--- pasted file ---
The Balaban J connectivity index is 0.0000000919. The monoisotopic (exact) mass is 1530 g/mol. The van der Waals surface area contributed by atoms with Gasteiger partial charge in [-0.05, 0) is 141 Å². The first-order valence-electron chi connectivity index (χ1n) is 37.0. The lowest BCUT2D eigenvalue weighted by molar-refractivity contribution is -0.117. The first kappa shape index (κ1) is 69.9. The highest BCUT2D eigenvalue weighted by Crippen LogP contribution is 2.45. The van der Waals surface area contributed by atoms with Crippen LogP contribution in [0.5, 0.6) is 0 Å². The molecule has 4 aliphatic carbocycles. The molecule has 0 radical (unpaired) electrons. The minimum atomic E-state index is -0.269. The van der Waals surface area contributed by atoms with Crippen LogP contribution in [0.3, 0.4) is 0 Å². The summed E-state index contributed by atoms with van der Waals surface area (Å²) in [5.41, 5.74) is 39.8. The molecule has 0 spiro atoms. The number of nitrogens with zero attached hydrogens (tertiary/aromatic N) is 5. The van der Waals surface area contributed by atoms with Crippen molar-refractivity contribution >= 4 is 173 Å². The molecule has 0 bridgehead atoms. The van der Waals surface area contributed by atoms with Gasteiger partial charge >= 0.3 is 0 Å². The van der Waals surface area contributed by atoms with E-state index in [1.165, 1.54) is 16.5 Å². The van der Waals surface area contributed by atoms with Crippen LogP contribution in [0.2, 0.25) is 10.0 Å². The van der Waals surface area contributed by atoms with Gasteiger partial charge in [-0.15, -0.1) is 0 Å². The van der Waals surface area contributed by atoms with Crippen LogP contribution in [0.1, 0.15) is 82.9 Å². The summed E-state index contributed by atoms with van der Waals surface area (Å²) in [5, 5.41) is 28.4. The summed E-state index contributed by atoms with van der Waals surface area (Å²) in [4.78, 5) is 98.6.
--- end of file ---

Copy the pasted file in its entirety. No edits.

The Balaban J connectivity index is 0.0000000919. The monoisotopic (exact) mass is 1530 g/mol. The van der Waals surface area contributed by atoms with Gasteiger partial charge in [-0.05, 0) is 141 Å². The first-order valence-electron chi connectivity index (χ1n) is 37.0. The lowest BCUT2D eigenvalue weighted by molar-refractivity contribution is -0.117. The first kappa shape index (κ1) is 69.9. The highest BCUT2D eigenvalue weighted by Crippen LogP contribution is 2.45. The van der Waals surface area contributed by atoms with Crippen LogP contribution in [0.5, 0.6) is 0 Å². The molecule has 4 aliphatic carbocycles. The molecule has 0 radical (unpaired) electrons. The minimum atomic E-state index is -0.269. The van der Waals surface area contributed by atoms with Crippen LogP contribution in [0.3, 0.4) is 0 Å². The summed E-state index contributed by atoms with van der Waals surface area (Å²) in [5.41, 5.74) is 39.8. The molecule has 0 spiro atoms. The number of nitrogens with zero attached hydrogens (tertiary/aromatic N) is 5. The van der Waals surface area contributed by atoms with Crippen molar-refractivity contribution >= 4 is 173 Å². The molecule has 0 bridgehead atoms. The van der Waals surface area contributed by atoms with Gasteiger partial charge >= 0.3 is 0 Å². The van der Waals surface area contributed by atoms with E-state index in [1.165, 1.54) is 16.5 Å². The van der Waals surface area contributed by atoms with Crippen LogP contribution in [0.2, 0.25) is 10.0 Å². The van der Waals surface area contributed by atoms with Gasteiger partial charge in [-0.15, -0.1) is 0 Å². The van der Waals surface area contributed by atoms with Crippen LogP contribution in [0.1, 0.15) is 82.9 Å². The summed E-state index contributed by atoms with van der Waals surface area (Å²) in [5, 5.41) is 28.4. The summed E-state index contributed by atoms with van der Waals surface area (Å²) in [4.78, 5) is 98.6.